The stems in the player are actually mixed mono/mono (not just mono) with identical left/right mixes but crucially with completely independent left right outputs for both channels from your headphone output. It’s not a pan control, those two separate left right outputs allow you to put them into two channels of your mixing desk and are totally independent to give you a variety of options. You can pan each stem if you like to give a sense of imaging from the desk, but this only works well if you are seated in the centre of the stereo image.

Why stereo is far from ideal

If mixing in stereo, for the congregation seated off centre or further to the extreme right or left of the auditorium they only get to hear certain elements of the sound, which is why most churches mix mono anyway.

Why two independent mixes work well for a live band

Worship Backing Band’s mono/mono set up is designed for giving you two independent mixes for front of house and foldback monitors. So yes, you could just feed the click to the fold back mix only (don’t forget too that there’s a separate two bar intro click, a shaker click and a spoken word vocal cue that can also be sent to foldback) but typically if you had a not very confident lead vocalist you could feed a lot of the vocal or BV stems to fold back and then a little to front of house to boost their confidence of even have a lot more vocals in the house mix to support an out of tune vocal. Conversely the electric guitar may want a little of the multi track in the foldback to remind them of the recorded part but with only their live part being audible out front.

Also do remember most instruments (apart from keyboards) are mono anyway…

Solutions for churches that do still want a third output

Obviously the headphone output only has two outs so, a 3rd to carry a click track isn’t really an option. If you want multiple outputs we do supply a pre configured Ableton session within the stem pack of each song, so if you want to use Ableton with our tracks you’ll find all the routing flexibility you’ll ever want and much more. Do remember the Worship Backing Band Player is designed as a very straightforward solution for churches with limited technically know how so sound card routing options are beyond the knowledge base of many of our users.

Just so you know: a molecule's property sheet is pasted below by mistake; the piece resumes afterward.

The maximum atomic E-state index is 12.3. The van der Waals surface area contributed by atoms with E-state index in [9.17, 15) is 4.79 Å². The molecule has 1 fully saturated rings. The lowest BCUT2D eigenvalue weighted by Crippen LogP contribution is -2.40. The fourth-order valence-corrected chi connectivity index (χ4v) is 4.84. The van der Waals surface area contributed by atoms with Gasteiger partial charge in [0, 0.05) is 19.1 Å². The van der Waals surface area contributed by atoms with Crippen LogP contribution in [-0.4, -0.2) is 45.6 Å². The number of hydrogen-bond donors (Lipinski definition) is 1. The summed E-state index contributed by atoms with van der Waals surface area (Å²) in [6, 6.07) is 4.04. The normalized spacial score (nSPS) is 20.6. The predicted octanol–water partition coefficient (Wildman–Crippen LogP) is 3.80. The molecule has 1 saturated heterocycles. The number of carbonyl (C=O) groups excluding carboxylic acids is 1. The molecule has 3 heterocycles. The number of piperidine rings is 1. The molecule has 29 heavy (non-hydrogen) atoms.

The MultiTrack Player Stems Explained

Here is a detailed description of the format of the stems (individual instruments) used on the MultiTrack Player. For ease of use we’ve standardized the audio into 14 stems so as you download a new song you know where you are:

Each stem is explained below, but its also worth pointing out that each stem has a separate volume fader for the left and right hand sides of its sound. We’ve given you this for one very important reason. If you use a standard splitter cable out of your computer’s headphone socket it allows you to put the left and right hand sides into two channels in your church’s mixing desk. Then you can feed one channel to the congregation, known as a ‘Front of House’ mix and use the other side as a foldback mix to your band. If you’re brand new to this, the band basically need to hear different instrument levels to the congregation, with some stems boosted and others cut out all together in order to follow the music leader and the song.


2 Bar Click Intro This 2 bar intro click is standard on every song and helps everyone come in on cue. If you don’t want the congregation to hear the click then just put it in your foldback mix and mute the other side (see below for explanation)

Lead Vocals Even if you have a lead vocalist, this is useful on many levels. Set them low to ‘fatten up’ your own vocal or to set them high give you extra confidence and sing along. Remember not all competitor’s backing tracks have lead vocals and its pretty difficult to follow a backing track if there’s absolutely no vocal cue at all.

BV’s – Backing Vocals
These are great as a training tool too. Solo them (this mutes everything else) to hear the harmonies and then add your own harmonies for wide lush BV’s